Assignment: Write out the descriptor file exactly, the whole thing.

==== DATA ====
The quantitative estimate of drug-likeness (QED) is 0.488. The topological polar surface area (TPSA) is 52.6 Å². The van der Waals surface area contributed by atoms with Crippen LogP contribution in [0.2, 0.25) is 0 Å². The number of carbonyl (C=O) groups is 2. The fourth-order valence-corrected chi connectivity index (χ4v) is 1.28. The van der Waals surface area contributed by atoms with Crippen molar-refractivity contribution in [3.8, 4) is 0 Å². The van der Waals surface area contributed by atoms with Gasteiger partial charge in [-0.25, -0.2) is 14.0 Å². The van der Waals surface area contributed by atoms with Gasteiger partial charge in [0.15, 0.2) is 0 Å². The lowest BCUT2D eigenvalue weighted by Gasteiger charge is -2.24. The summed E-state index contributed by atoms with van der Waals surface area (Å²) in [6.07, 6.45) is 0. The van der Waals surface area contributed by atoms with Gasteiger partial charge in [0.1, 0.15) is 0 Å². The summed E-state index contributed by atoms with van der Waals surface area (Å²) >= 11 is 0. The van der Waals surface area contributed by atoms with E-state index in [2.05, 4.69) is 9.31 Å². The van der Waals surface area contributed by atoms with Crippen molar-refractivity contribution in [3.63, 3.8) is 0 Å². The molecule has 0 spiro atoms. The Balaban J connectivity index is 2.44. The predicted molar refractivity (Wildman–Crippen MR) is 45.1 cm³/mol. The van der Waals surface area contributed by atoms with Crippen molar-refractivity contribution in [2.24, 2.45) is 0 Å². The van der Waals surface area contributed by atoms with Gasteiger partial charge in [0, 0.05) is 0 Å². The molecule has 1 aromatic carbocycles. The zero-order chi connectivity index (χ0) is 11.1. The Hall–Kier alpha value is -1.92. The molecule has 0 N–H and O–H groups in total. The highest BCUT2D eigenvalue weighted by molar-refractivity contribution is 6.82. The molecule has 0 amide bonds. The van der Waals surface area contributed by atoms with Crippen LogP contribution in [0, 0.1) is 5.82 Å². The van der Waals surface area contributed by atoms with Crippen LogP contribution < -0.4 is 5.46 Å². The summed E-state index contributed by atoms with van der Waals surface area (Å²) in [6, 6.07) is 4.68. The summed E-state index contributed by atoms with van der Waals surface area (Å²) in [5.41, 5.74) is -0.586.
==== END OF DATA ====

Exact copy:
The quantitative estimate of drug-likeness (QED) is 0.488. The topological polar surface area (TPSA) is 52.6 Å². The van der Waals surface area contributed by atoms with Crippen LogP contribution in [0.2, 0.25) is 0 Å². The number of carbonyl (C=O) groups is 2. The fourth-order valence-corrected chi connectivity index (χ4v) is 1.28. The van der Waals surface area contributed by atoms with Crippen molar-refractivity contribution in [3.8, 4) is 0 Å². The van der Waals surface area contributed by atoms with Gasteiger partial charge in [-0.25, -0.2) is 14.0 Å². The van der Waals surface area contributed by atoms with Gasteiger partial charge in [0.15, 0.2) is 0 Å². The lowest BCUT2D eigenvalue weighted by Gasteiger charge is -2.24. The summed E-state index contributed by atoms with van der Waals surface area (Å²) in [6.07, 6.45) is 0. The van der Waals surface area contributed by atoms with Gasteiger partial charge in [0.1, 0.15) is 0 Å². The summed E-state index contributed by atoms with van der Waals surface area (Å²) >= 11 is 0. The van der Waals surface area contributed by atoms with E-state index in [2.05, 4.69) is 9.31 Å². The van der Waals surface area contributed by atoms with Crippen molar-refractivity contribution in [3.63, 3.8) is 0 Å². The molecule has 0 spiro atoms. The Balaban J connectivity index is 2.44. The predicted molar refractivity (Wildman–Crippen MR) is 45.1 cm³/mol. The van der Waals surface area contributed by atoms with Crippen molar-refractivity contribution in [2.24, 2.45) is 0 Å². The van der Waals surface area contributed by atoms with Gasteiger partial charge in [0, 0.05) is 0 Å². The molecule has 1 aromatic carbocycles. The zero-order chi connectivity index (χ0) is 11.1. The Hall–Kier alpha value is -1.92. The molecule has 0 N–H and O–H groups in total. The highest BCUT2D eigenvalue weighted by molar-refractivity contribution is 6.82. The molecule has 0 amide bonds. The van der Waals surface area contributed by atoms with Crippen LogP contribution in [0, 0.1) is 5.82 Å². The van der Waals surface area contributed by atoms with Crippen LogP contribution < -0.4 is 5.46 Å². The summed E-state index contributed by atoms with van der Waals surface area (Å²) in [6, 6.07) is 4.68. The summed E-state index contributed by atoms with van der Waals surface area (Å²) in [5.41, 5.74) is -0.586.